… As my veggie-loving pug will tell you!
Most people don’t realize that broccoli leaves are just as edible as the broccoli head itself. And I can’t blame them, since store-bought broccoli comes in a neat little package with only a few tiny leaves stuck to the head.
Unless you grow them yourself, you never see the massive greens that broccoli heads spring from. On my Romanesco broccoli plant, which grows bigger than your everyday broccoli, the mature leaves get up to 2 feet long with hefty ribs and stems. They look intimidating, but they cook down deliciously just like any other green.
Once the greens reach 4 to 6 inches long, you can start to harvest a couple of leaves every week while the plant is growing, and then harvest the whole plant after it flowers. A plant produces one main head of broccoli as its flower, and sometimes a couple of smaller heads after.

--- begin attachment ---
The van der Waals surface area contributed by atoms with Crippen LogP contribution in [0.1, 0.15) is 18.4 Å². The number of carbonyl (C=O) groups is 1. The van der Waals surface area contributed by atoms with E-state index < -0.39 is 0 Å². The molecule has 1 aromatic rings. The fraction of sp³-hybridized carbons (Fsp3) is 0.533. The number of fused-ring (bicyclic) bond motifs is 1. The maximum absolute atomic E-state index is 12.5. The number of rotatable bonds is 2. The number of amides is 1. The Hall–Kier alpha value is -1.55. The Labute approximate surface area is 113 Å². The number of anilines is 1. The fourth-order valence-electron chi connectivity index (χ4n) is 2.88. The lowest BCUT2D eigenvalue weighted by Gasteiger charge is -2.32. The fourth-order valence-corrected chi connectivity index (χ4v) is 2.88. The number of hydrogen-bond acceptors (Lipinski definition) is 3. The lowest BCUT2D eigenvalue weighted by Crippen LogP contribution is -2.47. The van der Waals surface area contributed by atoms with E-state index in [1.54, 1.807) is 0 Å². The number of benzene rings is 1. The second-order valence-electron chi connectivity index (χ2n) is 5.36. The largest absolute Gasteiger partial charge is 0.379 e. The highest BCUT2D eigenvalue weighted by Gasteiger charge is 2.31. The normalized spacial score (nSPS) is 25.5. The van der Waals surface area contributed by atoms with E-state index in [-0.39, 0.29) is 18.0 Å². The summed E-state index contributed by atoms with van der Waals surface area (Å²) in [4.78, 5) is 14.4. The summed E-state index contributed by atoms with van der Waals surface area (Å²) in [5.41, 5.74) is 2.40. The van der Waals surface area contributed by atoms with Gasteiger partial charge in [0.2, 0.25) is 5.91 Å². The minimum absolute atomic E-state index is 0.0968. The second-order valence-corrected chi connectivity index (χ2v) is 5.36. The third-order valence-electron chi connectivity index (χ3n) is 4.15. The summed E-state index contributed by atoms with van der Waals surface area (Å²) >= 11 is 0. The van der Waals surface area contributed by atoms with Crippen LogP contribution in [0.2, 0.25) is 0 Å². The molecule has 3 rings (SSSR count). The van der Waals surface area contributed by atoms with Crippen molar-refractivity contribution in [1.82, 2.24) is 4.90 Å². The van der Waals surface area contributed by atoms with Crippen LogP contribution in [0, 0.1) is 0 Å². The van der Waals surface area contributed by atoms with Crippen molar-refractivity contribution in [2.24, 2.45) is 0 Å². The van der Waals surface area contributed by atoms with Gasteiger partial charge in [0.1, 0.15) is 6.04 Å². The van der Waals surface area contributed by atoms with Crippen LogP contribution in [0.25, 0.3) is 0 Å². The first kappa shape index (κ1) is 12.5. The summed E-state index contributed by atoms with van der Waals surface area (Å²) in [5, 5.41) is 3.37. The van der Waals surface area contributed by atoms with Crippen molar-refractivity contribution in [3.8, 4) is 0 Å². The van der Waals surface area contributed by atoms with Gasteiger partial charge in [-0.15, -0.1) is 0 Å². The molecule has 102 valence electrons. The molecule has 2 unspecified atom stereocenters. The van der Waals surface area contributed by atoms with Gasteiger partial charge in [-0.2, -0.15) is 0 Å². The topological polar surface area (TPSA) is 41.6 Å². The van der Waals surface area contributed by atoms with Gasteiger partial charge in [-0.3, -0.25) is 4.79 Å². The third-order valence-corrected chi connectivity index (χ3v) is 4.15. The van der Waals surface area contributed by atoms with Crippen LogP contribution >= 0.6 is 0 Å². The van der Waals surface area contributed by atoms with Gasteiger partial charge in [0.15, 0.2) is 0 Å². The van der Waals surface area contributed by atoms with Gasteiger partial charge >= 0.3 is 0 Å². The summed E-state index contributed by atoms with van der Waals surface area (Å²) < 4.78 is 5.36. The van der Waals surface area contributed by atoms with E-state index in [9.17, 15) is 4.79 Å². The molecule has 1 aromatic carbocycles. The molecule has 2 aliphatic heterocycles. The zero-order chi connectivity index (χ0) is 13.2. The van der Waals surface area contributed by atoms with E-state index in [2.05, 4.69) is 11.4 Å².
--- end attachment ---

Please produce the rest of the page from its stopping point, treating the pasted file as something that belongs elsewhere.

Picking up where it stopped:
Broccoli leaves taste faintly of broccoli — earthy and mild. They can be steamed, sauteed and even grilled in place of other greens, such as collards, cabbage and kale. If you pick the younger leaves off the plant, they’re also tender enough to toss into a salad. Medium leaves are the perfect size and thickness to stuff with veggies and meat. Large leaves work best in soups and stews, where they’ll wilt but still have shape. I typically don’t eat the stems on larger leaves, since I find them too fibrous.
It’s a shame we don’t see broccoli leaves sold in the store — and why don’t we? Broccoli leaves are richer in beta-carotene than the florets, and contain other healthful phytonutrients that aren’t found in the stems and florets.
It seems such a waste for commercial farmers to harvest the heads and discard the perfectly good leaves — which makes all the more reason to grow your own (or make friends with someone who does!).